The squash bee (Peponapis pruinosa) is a wild, native bee that pollinates Cucurbita crops (e.g. squash, gourds and pumpkin). These crops depend on bee pollination to produce fruit. Many squash and pumpkin farmers rent honey bees. However, farmers may be able to reduce costs associated with rented honey bees if they manage their farm to support squash bees. Squash bees are as good as honey bees at pollinating squash and pumpkin flowers. They also have an advantage over honey bees: squash bees are active as soon as squash and pumpkin flowers open in the morning, a time when honey bees are still in their hives. This early activity suggests that if there are enough squash bees in a field they may be able to pollinate squash and pumpkin flowers before honey bees are out working the field.
In addition to their value as a crop pollinator, squash bees have an intrinsic value by being one of the 4,000 bee species found in North America. Due to their dependence on Cucurbita, they have a close relationship with humans. In fact, scientists think that this species was able to travel across North America, in part, by tracking Native American Cucurbita cultivation. As a result, squash bees are not only found in Mexico, where they originated, but are also found as far north as Vermont.
Squash bees depend entirely on squash, pumpkin, and gourds (Cucurbita spp.). In many parts of the United States there are no native Cucurbita spp. growing wild and so this bee must find squash or pumpkin fields to survive. Squash bees have one generation per year. In the summer adults will fly around collecting pollen and building nests. Their offspring will spend the most of their life underground, as they wait for the next season’s crop. Like the majority of native bees, squash bees are solitary bees that nest in the ground. Their nests are a series of tunnels, at the end of which are cells filled with pollen and bee eggs. They prefer to nest underneath squash vines which make them particularly vulnerable to disturbance caused by tilling. If they are able to survive tilling and emerge as adults, they then need to be able to reach a squash field in order to reproduce. The video below summarizes the natural history of the squash bee.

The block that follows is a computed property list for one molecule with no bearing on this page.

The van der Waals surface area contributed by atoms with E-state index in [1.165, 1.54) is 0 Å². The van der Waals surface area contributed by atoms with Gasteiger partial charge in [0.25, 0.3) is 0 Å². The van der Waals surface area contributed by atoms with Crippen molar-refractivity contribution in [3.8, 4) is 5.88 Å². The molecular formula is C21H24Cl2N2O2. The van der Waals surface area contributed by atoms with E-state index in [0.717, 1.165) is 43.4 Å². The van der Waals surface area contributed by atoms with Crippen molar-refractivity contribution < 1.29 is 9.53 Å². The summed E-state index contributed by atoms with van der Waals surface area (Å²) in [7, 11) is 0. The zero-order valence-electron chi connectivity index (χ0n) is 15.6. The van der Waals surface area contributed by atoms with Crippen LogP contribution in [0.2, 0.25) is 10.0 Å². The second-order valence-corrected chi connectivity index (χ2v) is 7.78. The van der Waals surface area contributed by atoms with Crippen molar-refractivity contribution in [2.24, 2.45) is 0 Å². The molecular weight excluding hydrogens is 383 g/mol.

Bees need three things to survive in agricultural landscapes: food (in the form of pollen and nectar), a safe place to nest, and protection from pesticides. Farmers can potentially increase existing squash bee populations by: (1) ensuring that squash or pumpkin is planted on or near the farm every year and that this year’s field is within about a mile of last year’s field, (2) avoiding frequent deep tilling, which can destroy overwintering offspring, and (3) not using pesticides that may harm squash bees during bloom, this would include systemic pesticides. While squash bees collect pollen from Cucurbita spp. to feed their young, you can find them visiting other plant species for nectar. This suggests that wildflower plantings may benefit this species, especially before Cucurbita spp. come into bloom.